Setting Captives Free – Prison Reform

Over 2 million men and women 60% of which are non-violent offenders, 35% with no priors are incarnated in over 1,700 prisons throughout the country.  Most convictions carrying 11-year minimum sentences.  The chance of “recidivism” or returning to prison is over 50% within the first 5 years of release.  These figures are very discouraging in a nation that boasts of individual freedom.   Mass incarceration impacts families and communities for decades having generational implications.

Most individuals incarnated have no skills and limited education to support themselves and their families.  Combining these with a felony conviction is almost a guarantee of NO employment opportunities in any field.  All of these make reentry into society as a productive individual almost impossible.

As a Christian these figures bother me, especially since we boast of being a Christian nation founded on Christian principles.  Searching for Christ likeness in our actions with regard to education and criminal justice reform, I found a few.

Code. Org is one program that addresses our public school to prison pipeline by providing skills necessary to compete in the 21 st century.  A non- profit sponsored by Microsoft, Facebook, Google and other software companies partnering to teach computer coding.  Its motto “Every student in every school should have the opportunity of learning Computer Science”; from K – 12 stressing diversity and expanding access to students and individuals.   Envisioning computer science being taught like any other required subjects such as algebra or biology.  Teaching computer skills that will provide not just information and knowledge but teaching a platform that can be used to develop technology.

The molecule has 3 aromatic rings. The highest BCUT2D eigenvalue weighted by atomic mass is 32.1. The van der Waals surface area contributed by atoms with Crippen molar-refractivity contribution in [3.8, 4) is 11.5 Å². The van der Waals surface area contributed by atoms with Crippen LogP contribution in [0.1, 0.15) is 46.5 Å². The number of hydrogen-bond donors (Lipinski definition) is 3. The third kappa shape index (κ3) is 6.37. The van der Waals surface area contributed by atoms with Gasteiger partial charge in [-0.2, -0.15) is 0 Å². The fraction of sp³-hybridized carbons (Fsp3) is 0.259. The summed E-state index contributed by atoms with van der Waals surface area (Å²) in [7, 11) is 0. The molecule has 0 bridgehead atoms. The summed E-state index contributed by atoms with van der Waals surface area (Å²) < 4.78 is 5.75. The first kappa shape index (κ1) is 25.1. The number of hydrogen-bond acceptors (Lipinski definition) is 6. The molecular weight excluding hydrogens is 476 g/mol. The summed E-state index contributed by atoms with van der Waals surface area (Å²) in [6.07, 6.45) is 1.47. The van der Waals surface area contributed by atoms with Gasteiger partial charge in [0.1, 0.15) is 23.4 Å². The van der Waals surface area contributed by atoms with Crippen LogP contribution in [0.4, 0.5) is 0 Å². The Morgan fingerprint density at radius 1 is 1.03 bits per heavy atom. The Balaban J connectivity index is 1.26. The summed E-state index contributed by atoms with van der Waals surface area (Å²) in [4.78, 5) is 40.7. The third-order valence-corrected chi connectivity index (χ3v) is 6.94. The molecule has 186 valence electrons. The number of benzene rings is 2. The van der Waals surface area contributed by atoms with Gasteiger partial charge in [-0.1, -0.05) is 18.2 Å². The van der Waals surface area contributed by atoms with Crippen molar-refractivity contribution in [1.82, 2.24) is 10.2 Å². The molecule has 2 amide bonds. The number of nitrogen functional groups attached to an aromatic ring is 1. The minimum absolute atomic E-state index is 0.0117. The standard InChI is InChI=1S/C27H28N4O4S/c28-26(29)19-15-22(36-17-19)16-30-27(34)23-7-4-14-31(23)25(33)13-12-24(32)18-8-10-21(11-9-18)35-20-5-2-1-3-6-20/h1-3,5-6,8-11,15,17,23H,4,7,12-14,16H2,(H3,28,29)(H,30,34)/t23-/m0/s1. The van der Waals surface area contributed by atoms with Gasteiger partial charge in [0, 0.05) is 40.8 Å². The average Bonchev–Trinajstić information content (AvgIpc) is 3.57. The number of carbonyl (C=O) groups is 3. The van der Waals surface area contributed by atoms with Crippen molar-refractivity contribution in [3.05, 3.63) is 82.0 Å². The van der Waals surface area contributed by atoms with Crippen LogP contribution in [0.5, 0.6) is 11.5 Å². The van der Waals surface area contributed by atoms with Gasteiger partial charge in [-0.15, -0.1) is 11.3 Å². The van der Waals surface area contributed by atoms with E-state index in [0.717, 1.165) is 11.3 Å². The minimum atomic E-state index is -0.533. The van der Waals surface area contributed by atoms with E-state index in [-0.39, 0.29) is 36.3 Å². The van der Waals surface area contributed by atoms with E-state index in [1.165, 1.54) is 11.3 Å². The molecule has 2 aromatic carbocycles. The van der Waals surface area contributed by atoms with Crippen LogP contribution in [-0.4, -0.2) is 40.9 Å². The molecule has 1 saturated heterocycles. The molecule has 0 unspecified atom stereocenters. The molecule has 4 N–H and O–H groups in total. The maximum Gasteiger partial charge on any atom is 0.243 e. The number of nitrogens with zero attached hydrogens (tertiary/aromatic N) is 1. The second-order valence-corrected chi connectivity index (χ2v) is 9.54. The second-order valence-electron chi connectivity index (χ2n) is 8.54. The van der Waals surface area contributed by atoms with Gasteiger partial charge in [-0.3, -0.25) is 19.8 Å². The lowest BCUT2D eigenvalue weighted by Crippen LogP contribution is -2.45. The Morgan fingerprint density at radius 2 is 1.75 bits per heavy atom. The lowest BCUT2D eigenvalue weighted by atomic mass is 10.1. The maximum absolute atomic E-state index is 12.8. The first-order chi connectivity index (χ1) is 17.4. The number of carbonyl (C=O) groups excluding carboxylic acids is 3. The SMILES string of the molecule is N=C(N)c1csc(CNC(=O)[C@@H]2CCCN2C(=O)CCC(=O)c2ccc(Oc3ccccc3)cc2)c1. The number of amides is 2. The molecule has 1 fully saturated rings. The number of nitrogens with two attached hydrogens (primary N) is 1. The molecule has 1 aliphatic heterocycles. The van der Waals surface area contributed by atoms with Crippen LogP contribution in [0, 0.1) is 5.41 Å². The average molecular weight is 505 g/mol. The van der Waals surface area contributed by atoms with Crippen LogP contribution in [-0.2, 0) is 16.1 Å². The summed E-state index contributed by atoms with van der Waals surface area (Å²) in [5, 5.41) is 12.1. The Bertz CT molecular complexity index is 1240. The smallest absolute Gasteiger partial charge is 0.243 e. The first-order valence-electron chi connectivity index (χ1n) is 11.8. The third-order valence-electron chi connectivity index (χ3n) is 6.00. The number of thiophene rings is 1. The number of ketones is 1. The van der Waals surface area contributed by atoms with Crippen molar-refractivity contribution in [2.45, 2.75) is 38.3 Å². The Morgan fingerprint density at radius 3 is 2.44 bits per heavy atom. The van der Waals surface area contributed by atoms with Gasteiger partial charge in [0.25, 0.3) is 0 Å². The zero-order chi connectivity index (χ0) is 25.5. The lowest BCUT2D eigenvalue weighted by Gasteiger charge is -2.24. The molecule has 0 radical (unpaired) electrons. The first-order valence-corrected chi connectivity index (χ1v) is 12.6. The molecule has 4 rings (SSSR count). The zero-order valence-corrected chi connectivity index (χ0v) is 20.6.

Code

Another program I found was The Last Mile, a computer coding program taught in San Quentin prison, training inmates in an industry that has, at present, 500,000 vacancies with high paying tech salaries.  One of its founders Christ Redditz said , “He was so impressed by the men’s level of business knowledge and desire to learn”, he nurtured the idea of creating a Technology Accelerator inside the prison.   This program should reduce the rate of recidivism or return to prison by giving inmates skills to compete in an in-demand field upon release.

As Christians, I believe we can put feet to our prayers by advocating for educational programs in our communities that break the cycle of poverty.   And prison reform that gives inmates training in demand fields that pay livable wages; allowing men and women to not only experience the freedom Christ brings through salvation but also the freedom of being productive citizens capable of caring for themselves and their families.

I would love to have some feedback and if you know of any programs in your community that is making a difference let me know.

 

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